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Academics urge prioritization of Taiwan's native languages over English

1,700 academics sign petition opposing 'Bilingual 2030,' calling for revitalization of native languages

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(Cabinet photo)

(Cabinet photo)

TAIPEI (Taiwan News) — A group of academics on Friday (April 8) voiced their opposition to government policy promoting English education and called for native languages to be prioritized instead.

Taiwan Languages & Literature Society and three other groups launched a petition on Feb. 21, International Mother Language Day, opposing the government's "Bilingual 2030." They said it overemphasizes English at the expense of Taiwan's native languages.

Thus far, the petition has gained 1,700 signatures, including 400 teachers at college campuses and 400 at primary and secondary schools, reported CNA.

During a press conference on Friday, Chiang Min-hua (江敏華), head of the Taiwan Languages & Literature Society, said the government has promoted policies that have improved societal acceptance of native languages. However, the "Bilingual 2030" police is having a "crowding out effect" on these languages.

She added the policy, which aims to achieve a bilingual English-Mandarin country by 2030, is like "building a beautiful garden at the bottom of the mountain, but if the soil and water on the top of the mountain are not well conserved, it all may be destroyed overnight."

Academics urge prioritization of Taiwan's native languages over English
Academics protest "Bilingual 2030" policy on Friday. (CNA photo)

Academia Sinica scholar Paul Li (李壬癸) argued that Taiwan should not imitate the way Singapore and Hong Kong have developed English as the top priority language, and it should instead seek to maintain its own languages first. Li said the academic community largely recognizes Taiwan as the origin of the Austronesian language family, which has more than 1,000 varieties spoken by hundreds of millions of people around the world.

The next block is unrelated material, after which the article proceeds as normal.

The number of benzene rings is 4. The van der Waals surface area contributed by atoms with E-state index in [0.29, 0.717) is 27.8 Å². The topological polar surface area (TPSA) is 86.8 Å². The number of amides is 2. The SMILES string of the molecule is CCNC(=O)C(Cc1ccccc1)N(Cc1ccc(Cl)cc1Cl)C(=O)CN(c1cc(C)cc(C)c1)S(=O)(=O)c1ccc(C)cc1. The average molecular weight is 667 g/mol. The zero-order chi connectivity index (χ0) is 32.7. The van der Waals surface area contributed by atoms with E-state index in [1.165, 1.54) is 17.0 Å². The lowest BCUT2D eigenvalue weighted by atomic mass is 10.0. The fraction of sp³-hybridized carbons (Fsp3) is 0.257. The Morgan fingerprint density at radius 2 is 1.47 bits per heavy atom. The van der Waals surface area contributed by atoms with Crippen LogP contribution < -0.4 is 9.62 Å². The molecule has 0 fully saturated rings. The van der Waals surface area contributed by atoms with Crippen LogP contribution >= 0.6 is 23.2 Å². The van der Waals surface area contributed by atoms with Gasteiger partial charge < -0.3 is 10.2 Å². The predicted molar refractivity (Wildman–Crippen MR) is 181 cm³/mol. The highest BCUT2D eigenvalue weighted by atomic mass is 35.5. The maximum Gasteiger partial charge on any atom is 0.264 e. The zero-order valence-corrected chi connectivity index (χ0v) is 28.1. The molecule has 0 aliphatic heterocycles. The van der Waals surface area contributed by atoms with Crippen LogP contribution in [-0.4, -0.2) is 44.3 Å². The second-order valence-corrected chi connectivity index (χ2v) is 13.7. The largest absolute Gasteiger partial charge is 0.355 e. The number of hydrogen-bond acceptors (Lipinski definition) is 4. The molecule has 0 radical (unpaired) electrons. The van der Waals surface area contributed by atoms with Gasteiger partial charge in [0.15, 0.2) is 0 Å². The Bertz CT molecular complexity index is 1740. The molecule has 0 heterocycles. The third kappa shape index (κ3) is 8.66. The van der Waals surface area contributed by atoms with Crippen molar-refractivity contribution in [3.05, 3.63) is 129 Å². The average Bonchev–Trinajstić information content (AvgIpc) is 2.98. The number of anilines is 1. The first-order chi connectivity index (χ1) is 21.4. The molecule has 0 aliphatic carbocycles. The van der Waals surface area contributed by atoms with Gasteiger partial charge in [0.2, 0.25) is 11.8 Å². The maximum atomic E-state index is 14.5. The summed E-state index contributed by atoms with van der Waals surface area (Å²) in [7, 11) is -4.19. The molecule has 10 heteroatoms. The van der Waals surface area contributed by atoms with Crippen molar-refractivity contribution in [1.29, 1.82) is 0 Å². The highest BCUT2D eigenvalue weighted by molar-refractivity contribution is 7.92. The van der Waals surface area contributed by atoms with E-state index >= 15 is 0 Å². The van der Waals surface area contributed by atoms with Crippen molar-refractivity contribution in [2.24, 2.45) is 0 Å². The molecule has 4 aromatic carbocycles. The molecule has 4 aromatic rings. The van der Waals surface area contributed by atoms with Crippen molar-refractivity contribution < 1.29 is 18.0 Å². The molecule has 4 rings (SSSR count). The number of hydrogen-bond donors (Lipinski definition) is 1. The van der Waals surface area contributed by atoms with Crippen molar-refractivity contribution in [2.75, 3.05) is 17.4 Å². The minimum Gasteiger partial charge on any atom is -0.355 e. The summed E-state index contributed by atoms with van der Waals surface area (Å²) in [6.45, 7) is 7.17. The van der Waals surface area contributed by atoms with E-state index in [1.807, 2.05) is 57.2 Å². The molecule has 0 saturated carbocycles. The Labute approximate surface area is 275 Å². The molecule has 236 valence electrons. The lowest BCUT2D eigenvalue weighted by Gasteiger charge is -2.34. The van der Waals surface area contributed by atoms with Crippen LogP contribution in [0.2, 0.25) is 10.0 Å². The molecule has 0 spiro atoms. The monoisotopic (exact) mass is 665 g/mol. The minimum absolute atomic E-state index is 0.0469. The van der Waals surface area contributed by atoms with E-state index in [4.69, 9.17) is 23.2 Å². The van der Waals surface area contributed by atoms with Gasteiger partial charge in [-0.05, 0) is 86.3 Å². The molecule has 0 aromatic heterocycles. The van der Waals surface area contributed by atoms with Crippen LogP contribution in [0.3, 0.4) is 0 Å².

However, Li warned that many of these languages are in danger of extinction and Taiwanese languages are no exception. Li noted that many young Indigenous Taiwanese can no longer speak their native language and the government should first address this issue before adding more languages to the mix.

On March 28, the National Development Council (NDC), which oversees "Bilingual 2030," issued a press release in response to academic criticism of the policy. In the statement, it emphasized the core value of the bilingual policy is diversity and tolerance and that national languages such as native languages have already been included in compulsory courses in primary and secondary schools.

The NDC claimed that native languages are being promoted at the same time as the "Bilingual 2030" policy and that this policy is in line with the spirit of the petition.